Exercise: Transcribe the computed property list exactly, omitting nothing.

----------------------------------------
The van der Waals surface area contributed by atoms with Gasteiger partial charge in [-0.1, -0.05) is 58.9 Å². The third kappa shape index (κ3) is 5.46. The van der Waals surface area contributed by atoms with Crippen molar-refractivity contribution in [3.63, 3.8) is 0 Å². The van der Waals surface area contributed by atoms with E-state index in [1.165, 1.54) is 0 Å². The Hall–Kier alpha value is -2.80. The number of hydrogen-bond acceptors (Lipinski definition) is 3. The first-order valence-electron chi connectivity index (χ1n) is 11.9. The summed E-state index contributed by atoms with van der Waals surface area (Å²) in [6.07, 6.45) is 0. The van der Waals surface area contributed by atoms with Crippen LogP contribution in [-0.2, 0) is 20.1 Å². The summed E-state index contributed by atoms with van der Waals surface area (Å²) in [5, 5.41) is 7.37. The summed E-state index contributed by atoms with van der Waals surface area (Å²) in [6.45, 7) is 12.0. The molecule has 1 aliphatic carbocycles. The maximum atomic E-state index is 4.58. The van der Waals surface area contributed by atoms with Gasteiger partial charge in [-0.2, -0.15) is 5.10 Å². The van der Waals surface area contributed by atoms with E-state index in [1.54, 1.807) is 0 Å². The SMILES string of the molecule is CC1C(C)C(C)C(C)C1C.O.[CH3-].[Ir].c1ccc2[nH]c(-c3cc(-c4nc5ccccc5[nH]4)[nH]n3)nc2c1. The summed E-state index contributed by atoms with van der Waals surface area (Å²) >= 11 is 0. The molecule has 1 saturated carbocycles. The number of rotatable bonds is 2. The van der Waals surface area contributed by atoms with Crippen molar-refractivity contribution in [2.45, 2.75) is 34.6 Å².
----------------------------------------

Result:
The van der Waals surface area contributed by atoms with Gasteiger partial charge in [-0.1, -0.05) is 58.9 Å². The third kappa shape index (κ3) is 5.46. The van der Waals surface area contributed by atoms with Crippen molar-refractivity contribution in [3.63, 3.8) is 0 Å². The van der Waals surface area contributed by atoms with E-state index in [1.165, 1.54) is 0 Å². The Hall–Kier alpha value is -2.80. The number of hydrogen-bond acceptors (Lipinski definition) is 3. The first-order valence-electron chi connectivity index (χ1n) is 11.9. The summed E-state index contributed by atoms with van der Waals surface area (Å²) in [6.07, 6.45) is 0. The van der Waals surface area contributed by atoms with Crippen LogP contribution in [-0.2, 0) is 20.1 Å². The summed E-state index contributed by atoms with van der Waals surface area (Å²) in [5, 5.41) is 7.37. The summed E-state index contributed by atoms with van der Waals surface area (Å²) in [6.45, 7) is 12.0. The molecule has 1 aliphatic carbocycles. The maximum atomic E-state index is 4.58. The van der Waals surface area contributed by atoms with Gasteiger partial charge in [-0.2, -0.15) is 5.10 Å². The van der Waals surface area contributed by atoms with E-state index in [1.54, 1.807) is 0 Å². The SMILES string of the molecule is CC1C(C)C(C)C(C)C1C.O.[CH3-].[Ir].c1ccc2[nH]c(-c3cc(-c4nc5ccccc5[nH]4)[nH]n3)nc2c1. The summed E-state index contributed by atoms with van der Waals surface area (Å²) >= 11 is 0. The molecule has 1 saturated carbocycles. The number of rotatable bonds is 2. The van der Waals surface area contributed by atoms with Crippen molar-refractivity contribution in [2.45, 2.75) is 34.6 Å².